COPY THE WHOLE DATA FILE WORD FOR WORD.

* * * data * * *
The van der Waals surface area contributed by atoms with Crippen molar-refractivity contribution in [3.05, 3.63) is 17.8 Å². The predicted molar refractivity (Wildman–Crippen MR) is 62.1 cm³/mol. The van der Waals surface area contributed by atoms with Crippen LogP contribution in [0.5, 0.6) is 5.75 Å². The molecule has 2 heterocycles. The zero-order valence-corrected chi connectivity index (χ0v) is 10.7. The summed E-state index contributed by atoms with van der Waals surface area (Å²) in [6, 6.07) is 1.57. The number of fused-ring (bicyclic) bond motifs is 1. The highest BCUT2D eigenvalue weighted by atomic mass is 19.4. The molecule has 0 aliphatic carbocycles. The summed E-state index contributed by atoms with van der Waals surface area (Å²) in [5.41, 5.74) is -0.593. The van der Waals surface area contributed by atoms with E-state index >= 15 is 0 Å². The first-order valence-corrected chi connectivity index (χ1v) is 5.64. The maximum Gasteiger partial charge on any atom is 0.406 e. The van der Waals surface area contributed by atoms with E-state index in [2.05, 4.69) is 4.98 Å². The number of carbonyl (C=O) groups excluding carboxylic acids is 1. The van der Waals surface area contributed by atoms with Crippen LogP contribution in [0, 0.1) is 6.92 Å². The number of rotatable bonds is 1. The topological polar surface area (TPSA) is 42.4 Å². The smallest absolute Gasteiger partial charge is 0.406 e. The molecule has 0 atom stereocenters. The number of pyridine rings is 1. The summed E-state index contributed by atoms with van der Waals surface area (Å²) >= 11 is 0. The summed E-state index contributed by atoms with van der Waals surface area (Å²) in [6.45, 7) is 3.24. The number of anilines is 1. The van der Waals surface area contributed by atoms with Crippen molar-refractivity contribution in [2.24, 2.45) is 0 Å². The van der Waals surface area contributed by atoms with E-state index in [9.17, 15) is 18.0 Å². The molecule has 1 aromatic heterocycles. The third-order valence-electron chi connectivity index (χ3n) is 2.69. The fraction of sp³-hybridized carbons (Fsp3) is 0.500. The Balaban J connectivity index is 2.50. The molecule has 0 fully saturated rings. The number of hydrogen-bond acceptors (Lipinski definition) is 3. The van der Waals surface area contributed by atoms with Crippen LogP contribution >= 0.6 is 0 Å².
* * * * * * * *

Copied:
The van der Waals surface area contributed by atoms with Crippen molar-refractivity contribution in [3.05, 3.63) is 17.8 Å². The predicted molar refractivity (Wildman–Crippen MR) is 62.1 cm³/mol. The van der Waals surface area contributed by atoms with Crippen LogP contribution in [0.5, 0.6) is 5.75 Å². The molecule has 2 heterocycles. The zero-order valence-corrected chi connectivity index (χ0v) is 10.7. The summed E-state index contributed by atoms with van der Waals surface area (Å²) in [6, 6.07) is 1.57. The number of fused-ring (bicyclic) bond motifs is 1. The highest BCUT2D eigenvalue weighted by atomic mass is 19.4. The molecule has 0 aliphatic carbocycles. The summed E-state index contributed by atoms with van der Waals surface area (Å²) in [5.41, 5.74) is -0.593. The van der Waals surface area contributed by atoms with E-state index >= 15 is 0 Å². The first-order valence-corrected chi connectivity index (χ1v) is 5.64. The maximum Gasteiger partial charge on any atom is 0.406 e. The van der Waals surface area contributed by atoms with E-state index in [2.05, 4.69) is 4.98 Å². The number of carbonyl (C=O) groups excluding carboxylic acids is 1. The van der Waals surface area contributed by atoms with Crippen LogP contribution in [0, 0.1) is 6.92 Å². The number of rotatable bonds is 1. The topological polar surface area (TPSA) is 42.4 Å². The smallest absolute Gasteiger partial charge is 0.406 e. The molecule has 0 atom stereocenters. The number of pyridine rings is 1. The summed E-state index contributed by atoms with van der Waals surface area (Å²) >= 11 is 0. The summed E-state index contributed by atoms with van der Waals surface area (Å²) in [6.45, 7) is 3.24. The number of anilines is 1. The van der Waals surface area contributed by atoms with Crippen molar-refractivity contribution in [2.24, 2.45) is 0 Å². The van der Waals surface area contributed by atoms with E-state index in [9.17, 15) is 18.0 Å². The molecule has 1 aromatic heterocycles. The third-order valence-electron chi connectivity index (χ3n) is 2.69. The fraction of sp³-hybridized carbons (Fsp3) is 0.500. The Balaban J connectivity index is 2.50. The molecule has 0 fully saturated rings. The number of hydrogen-bond acceptors (Lipinski definition) is 3. The van der Waals surface area contributed by atoms with Crippen LogP contribution >= 0.6 is 0 Å².